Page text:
that I would’ve encountered had I tried to implement this strategy when I was starting out from $0. Having the $75,000 cushion also helps me get over some of the psychological barriers I probably would’ve faced going into negative net worth territory.
But then, viewing this strategy holistically, the rationale for doing this seems to functionally come down to a financial justification: the difference between selling my savings to fund current spending versus taking out loans is that in the latter case, the entirety of my stock portfolio (ideally) continues to grow, rather than whatever amount is left as I sell. The linchpin of the strategy thus becomes access to low-interest debt that grows slower than my savings and investments. The argument that the non-financial forms of capital that I’m accumulating now (human, social) compound at a higher rate than stocks perhaps makes me feel more comfortable with 6–7% interest rates versus 7–9% average annual returns in the stock market, but all said, I’m arguably not truly “consumption smoothing” in the sense of spending more than I could right now.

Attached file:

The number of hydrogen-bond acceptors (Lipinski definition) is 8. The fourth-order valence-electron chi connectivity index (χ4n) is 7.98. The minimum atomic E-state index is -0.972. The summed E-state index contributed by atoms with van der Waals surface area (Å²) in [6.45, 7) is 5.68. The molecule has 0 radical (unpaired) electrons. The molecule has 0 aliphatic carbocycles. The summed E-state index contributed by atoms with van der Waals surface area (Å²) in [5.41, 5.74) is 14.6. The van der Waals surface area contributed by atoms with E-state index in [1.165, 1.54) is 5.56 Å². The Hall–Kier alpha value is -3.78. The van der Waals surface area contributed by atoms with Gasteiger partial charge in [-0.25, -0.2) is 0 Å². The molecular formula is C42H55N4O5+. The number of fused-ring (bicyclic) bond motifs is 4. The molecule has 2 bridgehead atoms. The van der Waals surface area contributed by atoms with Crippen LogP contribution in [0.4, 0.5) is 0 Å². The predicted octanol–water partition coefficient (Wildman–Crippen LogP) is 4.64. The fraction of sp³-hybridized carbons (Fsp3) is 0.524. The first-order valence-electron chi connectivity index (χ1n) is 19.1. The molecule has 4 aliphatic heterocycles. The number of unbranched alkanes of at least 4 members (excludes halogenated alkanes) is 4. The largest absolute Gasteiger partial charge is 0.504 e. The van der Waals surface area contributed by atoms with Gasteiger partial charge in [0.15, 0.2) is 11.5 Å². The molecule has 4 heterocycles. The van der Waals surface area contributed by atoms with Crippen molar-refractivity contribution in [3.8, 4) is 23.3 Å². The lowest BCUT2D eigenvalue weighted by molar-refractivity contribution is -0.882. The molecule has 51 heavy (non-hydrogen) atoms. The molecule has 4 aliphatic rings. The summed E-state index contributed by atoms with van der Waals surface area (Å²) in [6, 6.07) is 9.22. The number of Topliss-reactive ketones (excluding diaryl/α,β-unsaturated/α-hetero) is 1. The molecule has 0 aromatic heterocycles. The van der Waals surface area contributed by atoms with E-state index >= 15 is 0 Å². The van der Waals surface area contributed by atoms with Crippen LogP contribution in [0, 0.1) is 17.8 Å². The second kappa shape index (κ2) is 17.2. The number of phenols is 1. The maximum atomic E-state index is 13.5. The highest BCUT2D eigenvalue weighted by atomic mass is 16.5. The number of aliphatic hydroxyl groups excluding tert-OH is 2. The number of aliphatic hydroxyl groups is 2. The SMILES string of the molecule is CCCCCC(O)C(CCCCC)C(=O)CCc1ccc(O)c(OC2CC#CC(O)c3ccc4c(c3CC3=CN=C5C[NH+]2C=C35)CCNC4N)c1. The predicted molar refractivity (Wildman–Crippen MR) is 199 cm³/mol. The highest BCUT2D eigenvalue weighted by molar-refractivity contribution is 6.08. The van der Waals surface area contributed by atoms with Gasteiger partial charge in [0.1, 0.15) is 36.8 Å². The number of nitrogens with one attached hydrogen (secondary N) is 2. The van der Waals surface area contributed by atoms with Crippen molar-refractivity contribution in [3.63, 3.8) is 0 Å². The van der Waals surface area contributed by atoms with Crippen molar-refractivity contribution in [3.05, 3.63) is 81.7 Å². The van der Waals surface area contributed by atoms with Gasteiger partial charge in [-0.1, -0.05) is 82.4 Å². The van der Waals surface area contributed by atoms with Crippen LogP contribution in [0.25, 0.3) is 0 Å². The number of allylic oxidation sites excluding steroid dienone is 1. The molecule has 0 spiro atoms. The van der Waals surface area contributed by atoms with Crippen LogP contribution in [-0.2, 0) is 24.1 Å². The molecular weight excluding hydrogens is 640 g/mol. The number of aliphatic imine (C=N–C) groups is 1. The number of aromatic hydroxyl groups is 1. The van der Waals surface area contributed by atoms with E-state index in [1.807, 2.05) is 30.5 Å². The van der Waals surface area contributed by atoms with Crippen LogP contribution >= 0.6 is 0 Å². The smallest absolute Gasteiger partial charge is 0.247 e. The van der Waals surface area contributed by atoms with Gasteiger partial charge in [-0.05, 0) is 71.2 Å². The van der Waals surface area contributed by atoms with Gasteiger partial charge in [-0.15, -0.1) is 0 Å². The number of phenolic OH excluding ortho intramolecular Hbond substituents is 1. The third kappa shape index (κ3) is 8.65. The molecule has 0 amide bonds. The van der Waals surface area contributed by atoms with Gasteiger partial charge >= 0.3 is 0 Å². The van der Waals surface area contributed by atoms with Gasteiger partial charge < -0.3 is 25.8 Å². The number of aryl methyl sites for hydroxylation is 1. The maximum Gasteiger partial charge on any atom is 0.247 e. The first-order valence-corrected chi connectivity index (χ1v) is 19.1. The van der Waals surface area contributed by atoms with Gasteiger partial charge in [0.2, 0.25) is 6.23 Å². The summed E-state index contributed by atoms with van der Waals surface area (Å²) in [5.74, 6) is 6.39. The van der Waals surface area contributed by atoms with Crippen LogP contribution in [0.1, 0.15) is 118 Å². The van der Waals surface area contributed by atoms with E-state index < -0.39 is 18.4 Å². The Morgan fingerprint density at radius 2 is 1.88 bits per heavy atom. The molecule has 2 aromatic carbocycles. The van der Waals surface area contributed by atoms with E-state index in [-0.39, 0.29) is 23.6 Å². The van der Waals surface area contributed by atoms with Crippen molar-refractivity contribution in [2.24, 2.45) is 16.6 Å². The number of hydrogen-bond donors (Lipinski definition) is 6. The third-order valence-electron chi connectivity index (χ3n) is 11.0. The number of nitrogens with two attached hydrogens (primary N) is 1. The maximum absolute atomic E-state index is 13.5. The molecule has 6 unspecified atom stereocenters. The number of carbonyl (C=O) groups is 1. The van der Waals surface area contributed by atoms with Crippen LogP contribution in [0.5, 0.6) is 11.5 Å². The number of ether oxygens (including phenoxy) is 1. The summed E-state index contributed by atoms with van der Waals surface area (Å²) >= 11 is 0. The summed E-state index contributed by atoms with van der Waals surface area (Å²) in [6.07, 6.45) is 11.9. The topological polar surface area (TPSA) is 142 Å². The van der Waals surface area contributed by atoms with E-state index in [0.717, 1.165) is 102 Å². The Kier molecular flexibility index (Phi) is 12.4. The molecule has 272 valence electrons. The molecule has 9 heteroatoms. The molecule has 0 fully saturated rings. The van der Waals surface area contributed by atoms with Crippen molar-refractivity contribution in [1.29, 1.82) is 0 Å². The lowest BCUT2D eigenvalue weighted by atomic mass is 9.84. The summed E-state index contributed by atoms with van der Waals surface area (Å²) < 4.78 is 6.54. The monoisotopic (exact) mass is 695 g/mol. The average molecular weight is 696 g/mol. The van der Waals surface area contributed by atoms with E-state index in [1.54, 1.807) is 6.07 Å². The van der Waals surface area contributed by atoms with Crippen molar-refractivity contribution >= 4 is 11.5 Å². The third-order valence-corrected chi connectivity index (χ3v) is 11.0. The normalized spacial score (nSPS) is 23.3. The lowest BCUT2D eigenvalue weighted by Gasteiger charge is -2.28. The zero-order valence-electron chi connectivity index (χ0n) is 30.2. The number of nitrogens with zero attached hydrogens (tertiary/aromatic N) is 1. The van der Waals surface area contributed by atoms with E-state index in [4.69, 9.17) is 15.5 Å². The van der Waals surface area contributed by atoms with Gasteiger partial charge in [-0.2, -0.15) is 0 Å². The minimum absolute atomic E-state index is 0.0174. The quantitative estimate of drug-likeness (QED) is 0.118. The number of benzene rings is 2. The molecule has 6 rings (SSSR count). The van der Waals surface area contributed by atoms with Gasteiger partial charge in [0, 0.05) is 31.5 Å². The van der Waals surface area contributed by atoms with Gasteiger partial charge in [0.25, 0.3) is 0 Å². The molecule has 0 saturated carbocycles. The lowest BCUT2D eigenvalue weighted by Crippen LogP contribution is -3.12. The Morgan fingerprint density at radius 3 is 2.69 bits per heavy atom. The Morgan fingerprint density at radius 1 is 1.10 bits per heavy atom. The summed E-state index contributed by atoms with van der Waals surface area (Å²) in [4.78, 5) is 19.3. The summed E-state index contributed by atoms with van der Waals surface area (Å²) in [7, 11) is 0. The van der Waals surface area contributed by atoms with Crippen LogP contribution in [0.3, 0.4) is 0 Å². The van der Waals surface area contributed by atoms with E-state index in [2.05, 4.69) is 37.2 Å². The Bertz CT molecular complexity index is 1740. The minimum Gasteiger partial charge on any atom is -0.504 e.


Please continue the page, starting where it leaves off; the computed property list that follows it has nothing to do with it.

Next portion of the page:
So perhaps this rationalization is all just a trick — financial and psychological sleight of hand. After all, “levered long stocks boosted with credit cards and student loans” sounds a lot more degenerate than “consumption smoothing + non-financial compounding with a solution to the liquidity constraint.” However, what’s important is that thinking of this financial strategy in the second way helped me get over my aversion to borrowing — and more crucially, spending.